Plant Assessment Form

Myriophyllum spicatum

Common Names: spike watermilfoil

Evaluated on: 3/28/05

List committee review date: 08/07/2005

Re-evaluation date:

Evaluator(s)

Elizabeth Brusati, project manager
California Invasive Plant Council
1442A Walnut St. #462, Berkeley, CA 94709
510-843-3902
edbrusati@cal-ipc.org
Joseph DiTomaso
University of California-Davis
Dept. Plant Sci., Mail Stop 4, Davis, CA 95616
530-754-8715
jmditomaso@ucdavis.edu

List commitee members

Joe DiTomaso
Alison Stanton
Joanna Clines
Cynthia Roye
Doug Johnson

General Comments

No general comments for this species

Table 2. Criteria, Section, and Overall Scores

Overall Score? High
Alert Status? No Alert
Documentation? 3 out of 5
Score Documentation
1.1 ?Impact on abiotic ecosystem processes A Other Published Material
Impact?
Four-part score AAAU Total Score
A
1.2 ?Impact on plant community A. Severe Other Published Material
1.3 ?Impact on higher trophic levels A. Severe Other Published Material
1.4 ?Impact on genetic integrity U. Unknown Other Published Material
2.1 ?Role of anthropogenic and natural disturbance in establishment A. Severe Other Published Material
Invasiveness?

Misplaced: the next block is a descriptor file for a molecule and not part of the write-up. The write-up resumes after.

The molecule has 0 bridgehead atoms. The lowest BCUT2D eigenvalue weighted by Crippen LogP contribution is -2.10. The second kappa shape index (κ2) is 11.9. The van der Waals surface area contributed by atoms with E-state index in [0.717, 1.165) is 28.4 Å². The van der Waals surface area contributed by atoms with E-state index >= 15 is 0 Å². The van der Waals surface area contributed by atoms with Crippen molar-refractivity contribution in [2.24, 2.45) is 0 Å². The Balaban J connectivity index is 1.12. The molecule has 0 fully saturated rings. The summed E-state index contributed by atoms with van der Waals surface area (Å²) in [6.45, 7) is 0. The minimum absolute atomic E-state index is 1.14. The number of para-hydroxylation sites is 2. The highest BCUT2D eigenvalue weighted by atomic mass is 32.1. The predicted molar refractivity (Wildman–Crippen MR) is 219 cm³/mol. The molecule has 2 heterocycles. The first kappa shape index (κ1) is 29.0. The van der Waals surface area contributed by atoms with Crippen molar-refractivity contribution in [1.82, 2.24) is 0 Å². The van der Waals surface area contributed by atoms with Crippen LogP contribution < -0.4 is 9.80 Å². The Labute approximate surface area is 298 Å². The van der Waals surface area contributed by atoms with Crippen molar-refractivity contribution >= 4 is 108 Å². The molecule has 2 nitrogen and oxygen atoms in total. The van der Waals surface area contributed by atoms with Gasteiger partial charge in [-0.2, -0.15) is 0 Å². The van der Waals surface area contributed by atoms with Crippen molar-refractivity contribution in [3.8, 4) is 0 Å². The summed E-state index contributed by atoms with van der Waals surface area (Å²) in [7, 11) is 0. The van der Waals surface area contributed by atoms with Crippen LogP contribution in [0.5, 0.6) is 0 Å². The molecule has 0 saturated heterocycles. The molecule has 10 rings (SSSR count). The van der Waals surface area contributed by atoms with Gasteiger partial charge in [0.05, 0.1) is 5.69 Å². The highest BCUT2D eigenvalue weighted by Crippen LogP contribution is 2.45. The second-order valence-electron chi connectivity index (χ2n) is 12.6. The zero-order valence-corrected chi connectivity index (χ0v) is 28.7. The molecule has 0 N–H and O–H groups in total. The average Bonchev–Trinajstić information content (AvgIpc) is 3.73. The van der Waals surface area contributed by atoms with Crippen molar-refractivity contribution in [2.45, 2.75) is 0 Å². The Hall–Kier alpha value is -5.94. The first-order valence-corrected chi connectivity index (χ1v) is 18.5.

Total Points
18 Total Score A
2.2 ?Local rate of spread with no management A. Increases rapidly Other Published Material
2.3 ?Recent trend in total area infested within state B. Increasing less rapidly Observational
2.4 ?Innate reproductive potential
(see Worksheet A)
A. High Other Published Material
2.5 ?Potential for human-caused dispersal A. High Other Published Material
2.6 ? Potential for natural long-distance dispersal A. Frequent Other Published Material
2.7 ?Other regions invaded C. Already invaded Other Published Material
3.1 ?Ecological amplitude/Range
(see Worksheet C)
C. Limited Other Published Material
Distribution?
Total Score B
3.2 ?Distribution/Peak frequency
(see Worksheet C)
B. Moderate Observational

Table 3. Documentation

Scores are explained in the "Criteria for Categorizing Invasive Non-Native Plants that Threaten Wildlands".

Section 1: Impact
Question 1.1 Impact on abiotic ecosystem processes? A Other Published Material
Identify ecosystem processes impacted:

Forms large surface or subsurface mats that impede wateflow (1). Dense canopies result in reduced oxygen exchange, increased nutrient loading, and increased water temperatures. There is concern that watermilfoil might mobilize phosphorous in Lake Tahoe, which is currently phosphorous limited, contributing to the loss of clarity in the lake (2).